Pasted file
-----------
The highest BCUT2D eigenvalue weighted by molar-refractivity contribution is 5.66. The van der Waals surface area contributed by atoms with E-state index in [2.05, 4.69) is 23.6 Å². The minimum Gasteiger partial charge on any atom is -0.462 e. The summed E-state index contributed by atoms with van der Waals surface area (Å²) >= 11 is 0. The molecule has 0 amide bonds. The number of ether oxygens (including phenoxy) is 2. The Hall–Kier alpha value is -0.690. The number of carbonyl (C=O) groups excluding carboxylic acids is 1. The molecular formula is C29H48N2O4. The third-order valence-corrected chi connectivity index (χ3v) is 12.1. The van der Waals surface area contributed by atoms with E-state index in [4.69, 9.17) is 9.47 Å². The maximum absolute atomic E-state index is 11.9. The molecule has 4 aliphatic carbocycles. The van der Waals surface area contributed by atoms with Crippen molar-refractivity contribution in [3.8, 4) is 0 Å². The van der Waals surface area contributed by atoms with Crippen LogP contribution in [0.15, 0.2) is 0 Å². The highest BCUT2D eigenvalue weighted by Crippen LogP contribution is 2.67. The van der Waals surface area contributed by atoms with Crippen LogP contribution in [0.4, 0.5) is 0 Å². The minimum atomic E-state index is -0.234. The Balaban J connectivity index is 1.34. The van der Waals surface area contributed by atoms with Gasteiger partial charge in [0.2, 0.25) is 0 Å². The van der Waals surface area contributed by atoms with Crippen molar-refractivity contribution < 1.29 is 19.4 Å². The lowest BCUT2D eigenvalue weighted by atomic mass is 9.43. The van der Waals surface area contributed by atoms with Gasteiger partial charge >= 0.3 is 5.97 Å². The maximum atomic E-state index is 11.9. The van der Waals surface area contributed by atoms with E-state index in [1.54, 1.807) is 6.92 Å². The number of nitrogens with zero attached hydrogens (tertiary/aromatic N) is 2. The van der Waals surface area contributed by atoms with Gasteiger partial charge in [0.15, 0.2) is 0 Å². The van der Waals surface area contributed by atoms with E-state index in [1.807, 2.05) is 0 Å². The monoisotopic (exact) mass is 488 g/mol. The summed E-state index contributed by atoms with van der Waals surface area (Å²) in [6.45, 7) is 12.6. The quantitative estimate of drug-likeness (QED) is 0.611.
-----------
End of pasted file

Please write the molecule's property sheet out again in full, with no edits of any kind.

The highest BCUT2D eigenvalue weighted by molar-refractivity contribution is 5.66. The van der Waals surface area contributed by atoms with E-state index in [2.05, 4.69) is 23.6 Å². The minimum Gasteiger partial charge on any atom is -0.462 e. The summed E-state index contributed by atoms with van der Waals surface area (Å²) >= 11 is 0. The molecule has 0 amide bonds. The number of ether oxygens (including phenoxy) is 2. The Hall–Kier alpha value is -0.690. The number of carbonyl (C=O) groups excluding carboxylic acids is 1. The molecular formula is C29H48N2O4. The third-order valence-corrected chi connectivity index (χ3v) is 12.1. The van der Waals surface area contributed by atoms with E-state index in [4.69, 9.17) is 9.47 Å². The maximum absolute atomic E-state index is 11.9. The molecule has 4 aliphatic carbocycles. The van der Waals surface area contributed by atoms with Crippen molar-refractivity contribution in [3.8, 4) is 0 Å². The van der Waals surface area contributed by atoms with Crippen LogP contribution in [0.15, 0.2) is 0 Å². The highest BCUT2D eigenvalue weighted by Crippen LogP contribution is 2.67. The van der Waals surface area contributed by atoms with Crippen LogP contribution in [0.4, 0.5) is 0 Å². The minimum atomic E-state index is -0.234. The Balaban J connectivity index is 1.34. The van der Waals surface area contributed by atoms with Gasteiger partial charge in [0.2, 0.25) is 0 Å². The van der Waals surface area contributed by atoms with Crippen molar-refractivity contribution < 1.29 is 19.4 Å². The lowest BCUT2D eigenvalue weighted by atomic mass is 9.43. The van der Waals surface area contributed by atoms with Gasteiger partial charge >= 0.3 is 5.97 Å². The maximum atomic E-state index is 11.9. The van der Waals surface area contributed by atoms with E-state index in [1.54, 1.807) is 6.92 Å². The number of nitrogens with zero attached hydrogens (tertiary/aromatic N) is 2. The van der Waals surface area contributed by atoms with Gasteiger partial charge in [0.15, 0.2) is 0 Å². The van der Waals surface area contributed by atoms with E-state index in [1.807, 2.05) is 0 Å². The monoisotopic (exact) mass is 488 g/mol. The summed E-state index contributed by atoms with van der Waals surface area (Å²) in [6.45, 7) is 12.6. The quantitative estimate of drug-likeness (QED) is 0.611.